Parolee Accused of Cop Impersonation

Dec 8, 2004
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A parolee was arrested Monday evening on suspicion of making a traffic stop and falsely identifying himself as a police officer.

At 5: 15 p.m. on Monday, March 3, a 24-year-old Roseville man reported that while he and two male passengers were driving north on Fiddyment Road, a green Ford pickup started following them closely. The pickup, which emitted a siren, followed them as they turned onto a residential street off Morningstar Drive. The pickup driver confronted the Roseville man and started to yell at him. The pickup driver was not wearing a uniform, but he wore a pistol or replica pistol in a belt holster, identified himself as a police officer, and demanded to see the Roseville man's driver's license, insurance and vehicle registration.

The victims asked the suspect to show his police badge and identification, and he refused. The victims also asked the suspect why he had a personalized license plate on his pickup. Finally they told the suspect that they didn't believe he was a real police officer, and the suspect got into his pickup and drove away. The vicitms then called Roseville police.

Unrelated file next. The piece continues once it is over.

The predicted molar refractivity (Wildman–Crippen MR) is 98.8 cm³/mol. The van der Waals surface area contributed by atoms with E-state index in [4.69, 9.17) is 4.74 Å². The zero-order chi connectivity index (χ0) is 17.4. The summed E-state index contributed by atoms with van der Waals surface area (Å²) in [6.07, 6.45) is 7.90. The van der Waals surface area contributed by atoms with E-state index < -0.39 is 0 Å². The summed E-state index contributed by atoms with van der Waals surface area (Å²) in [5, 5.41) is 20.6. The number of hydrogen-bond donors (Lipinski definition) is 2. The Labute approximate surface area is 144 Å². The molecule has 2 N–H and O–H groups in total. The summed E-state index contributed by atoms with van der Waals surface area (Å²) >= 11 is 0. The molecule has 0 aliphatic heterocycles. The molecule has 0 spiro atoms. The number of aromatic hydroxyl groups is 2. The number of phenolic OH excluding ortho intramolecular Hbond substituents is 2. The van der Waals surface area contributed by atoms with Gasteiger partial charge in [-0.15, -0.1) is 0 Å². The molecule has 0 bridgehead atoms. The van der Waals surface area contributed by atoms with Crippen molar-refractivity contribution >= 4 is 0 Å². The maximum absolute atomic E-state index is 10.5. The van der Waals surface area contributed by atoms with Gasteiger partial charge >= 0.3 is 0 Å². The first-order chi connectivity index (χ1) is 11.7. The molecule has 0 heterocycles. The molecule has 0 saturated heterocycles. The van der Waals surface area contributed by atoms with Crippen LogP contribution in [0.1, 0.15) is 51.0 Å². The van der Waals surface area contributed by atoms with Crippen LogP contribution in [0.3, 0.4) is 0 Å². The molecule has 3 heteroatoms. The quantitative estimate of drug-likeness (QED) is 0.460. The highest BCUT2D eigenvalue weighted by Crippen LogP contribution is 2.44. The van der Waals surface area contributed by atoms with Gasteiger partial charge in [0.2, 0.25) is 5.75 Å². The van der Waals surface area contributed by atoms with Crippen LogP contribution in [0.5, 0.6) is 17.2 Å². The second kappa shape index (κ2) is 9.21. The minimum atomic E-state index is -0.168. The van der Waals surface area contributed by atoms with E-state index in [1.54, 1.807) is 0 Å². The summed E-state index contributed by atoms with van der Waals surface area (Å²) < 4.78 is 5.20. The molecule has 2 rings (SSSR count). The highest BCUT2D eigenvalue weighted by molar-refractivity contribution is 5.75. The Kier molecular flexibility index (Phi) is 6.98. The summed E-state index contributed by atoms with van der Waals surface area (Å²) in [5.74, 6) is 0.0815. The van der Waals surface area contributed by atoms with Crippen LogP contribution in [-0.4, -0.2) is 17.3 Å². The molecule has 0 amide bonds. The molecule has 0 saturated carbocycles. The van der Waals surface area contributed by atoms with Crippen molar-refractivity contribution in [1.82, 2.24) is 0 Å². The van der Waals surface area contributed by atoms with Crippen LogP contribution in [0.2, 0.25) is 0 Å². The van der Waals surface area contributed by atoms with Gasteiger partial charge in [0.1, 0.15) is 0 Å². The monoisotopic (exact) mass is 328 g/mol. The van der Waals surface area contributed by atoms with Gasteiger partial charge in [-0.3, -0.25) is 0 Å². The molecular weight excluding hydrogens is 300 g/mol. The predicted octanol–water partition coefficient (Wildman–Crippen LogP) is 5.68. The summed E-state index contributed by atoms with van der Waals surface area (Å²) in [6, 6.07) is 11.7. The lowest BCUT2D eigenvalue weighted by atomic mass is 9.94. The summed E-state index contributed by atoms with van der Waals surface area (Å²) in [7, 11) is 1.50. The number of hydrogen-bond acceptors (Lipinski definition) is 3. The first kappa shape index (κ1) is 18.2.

Officers traced the pickup to a residence in Lincoln, where they contacted

Sean Lawrence Gilbert, 31, of Lincoln. Gilbert was arrested on suspicion of impersonating a police officer, driving without a license, and parole violation. He is being held without bail in the Placer County Jail.

Some police officers work in plain clothes and drive unmarked cars, and occasionally make traffic stops or stop people for questioning. Real police officers will have a badge or other form of official identification. Real police vehicles, including undercover vehicles, will have at least one solid red light. Here are some steps to take if you are stopped by someone claiming to be a police officer, and you feel concerned or uncomfortable:

If you're in a vehicle, slow down and activate your hazard lights to notify the officer you are complying with the request to pull over. Then, with your hazard lights activated, drive slowly to the closest public, well-lighted area.

You may ask to see a police badge or other identification. If the person does not show you police identification, use your mobile phone to call 9-1-1. Ask the dispatcher to verify that a real police officer is stopping you. If dispatchers are unable to verify the officer's identity, they will send a uniformed officer to your location.
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Wonder if his plates said UMKPLCR